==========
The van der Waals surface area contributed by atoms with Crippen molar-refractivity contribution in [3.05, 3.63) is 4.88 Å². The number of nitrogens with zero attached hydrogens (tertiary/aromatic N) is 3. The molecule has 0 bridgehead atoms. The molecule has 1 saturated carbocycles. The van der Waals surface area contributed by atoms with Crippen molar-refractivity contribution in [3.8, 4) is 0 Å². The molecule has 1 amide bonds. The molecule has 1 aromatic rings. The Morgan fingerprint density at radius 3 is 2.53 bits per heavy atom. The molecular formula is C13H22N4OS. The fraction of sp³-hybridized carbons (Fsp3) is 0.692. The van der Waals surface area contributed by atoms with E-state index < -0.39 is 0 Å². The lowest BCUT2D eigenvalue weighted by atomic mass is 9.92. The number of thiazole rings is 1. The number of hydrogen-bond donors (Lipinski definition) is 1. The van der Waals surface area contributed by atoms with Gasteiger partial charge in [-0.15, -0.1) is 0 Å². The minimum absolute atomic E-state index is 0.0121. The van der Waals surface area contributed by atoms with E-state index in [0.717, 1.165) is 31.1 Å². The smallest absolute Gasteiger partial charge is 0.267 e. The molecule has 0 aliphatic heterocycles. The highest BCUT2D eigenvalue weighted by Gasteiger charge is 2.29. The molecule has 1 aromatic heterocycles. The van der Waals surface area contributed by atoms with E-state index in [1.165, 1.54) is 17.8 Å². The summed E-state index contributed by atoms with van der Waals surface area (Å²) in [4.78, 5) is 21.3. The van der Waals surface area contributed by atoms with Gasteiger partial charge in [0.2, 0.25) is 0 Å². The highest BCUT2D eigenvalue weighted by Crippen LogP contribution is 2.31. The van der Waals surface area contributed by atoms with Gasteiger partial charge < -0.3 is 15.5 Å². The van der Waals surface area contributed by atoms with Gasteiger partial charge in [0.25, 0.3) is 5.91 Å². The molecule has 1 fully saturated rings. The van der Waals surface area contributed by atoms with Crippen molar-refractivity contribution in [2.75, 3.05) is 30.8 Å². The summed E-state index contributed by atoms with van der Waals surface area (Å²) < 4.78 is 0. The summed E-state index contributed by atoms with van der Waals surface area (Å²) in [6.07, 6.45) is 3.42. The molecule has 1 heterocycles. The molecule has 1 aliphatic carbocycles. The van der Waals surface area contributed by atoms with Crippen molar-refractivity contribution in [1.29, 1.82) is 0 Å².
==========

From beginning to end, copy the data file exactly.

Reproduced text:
The van der Waals surface area contributed by atoms with Crippen molar-refractivity contribution in [3.05, 3.63) is 4.88 Å². The number of nitrogens with zero attached hydrogens (tertiary/aromatic N) is 3. The molecule has 0 bridgehead atoms. The molecule has 1 saturated carbocycles. The van der Waals surface area contributed by atoms with Crippen molar-refractivity contribution in [3.8, 4) is 0 Å². The molecule has 1 amide bonds. The molecule has 1 aromatic rings. The Morgan fingerprint density at radius 3 is 2.53 bits per heavy atom. The molecular formula is C13H22N4OS. The fraction of sp³-hybridized carbons (Fsp3) is 0.692. The van der Waals surface area contributed by atoms with E-state index < -0.39 is 0 Å². The lowest BCUT2D eigenvalue weighted by atomic mass is 9.92. The number of thiazole rings is 1. The number of hydrogen-bond donors (Lipinski definition) is 1. The van der Waals surface area contributed by atoms with Gasteiger partial charge in [-0.15, -0.1) is 0 Å². The minimum absolute atomic E-state index is 0.0121. The van der Waals surface area contributed by atoms with E-state index in [0.717, 1.165) is 31.1 Å². The smallest absolute Gasteiger partial charge is 0.267 e. The molecule has 0 aliphatic heterocycles. The highest BCUT2D eigenvalue weighted by Gasteiger charge is 2.29. The molecule has 1 aromatic heterocycles. The van der Waals surface area contributed by atoms with E-state index in [1.165, 1.54) is 17.8 Å². The summed E-state index contributed by atoms with van der Waals surface area (Å²) in [4.78, 5) is 21.3. The van der Waals surface area contributed by atoms with Gasteiger partial charge in [0.2, 0.25) is 0 Å². The highest BCUT2D eigenvalue weighted by Crippen LogP contribution is 2.31. The van der Waals surface area contributed by atoms with Gasteiger partial charge < -0.3 is 15.5 Å². The van der Waals surface area contributed by atoms with Gasteiger partial charge in [0.25, 0.3) is 5.91 Å². The molecule has 1 fully saturated rings. The van der Waals surface area contributed by atoms with Crippen molar-refractivity contribution in [2.75, 3.05) is 30.8 Å². The summed E-state index contributed by atoms with van der Waals surface area (Å²) < 4.78 is 0. The summed E-state index contributed by atoms with van der Waals surface area (Å²) in [6.07, 6.45) is 3.42. The molecule has 1 heterocycles. The molecule has 1 aliphatic carbocycles. The van der Waals surface area contributed by atoms with Crippen molar-refractivity contribution in [1.29, 1.82) is 0 Å².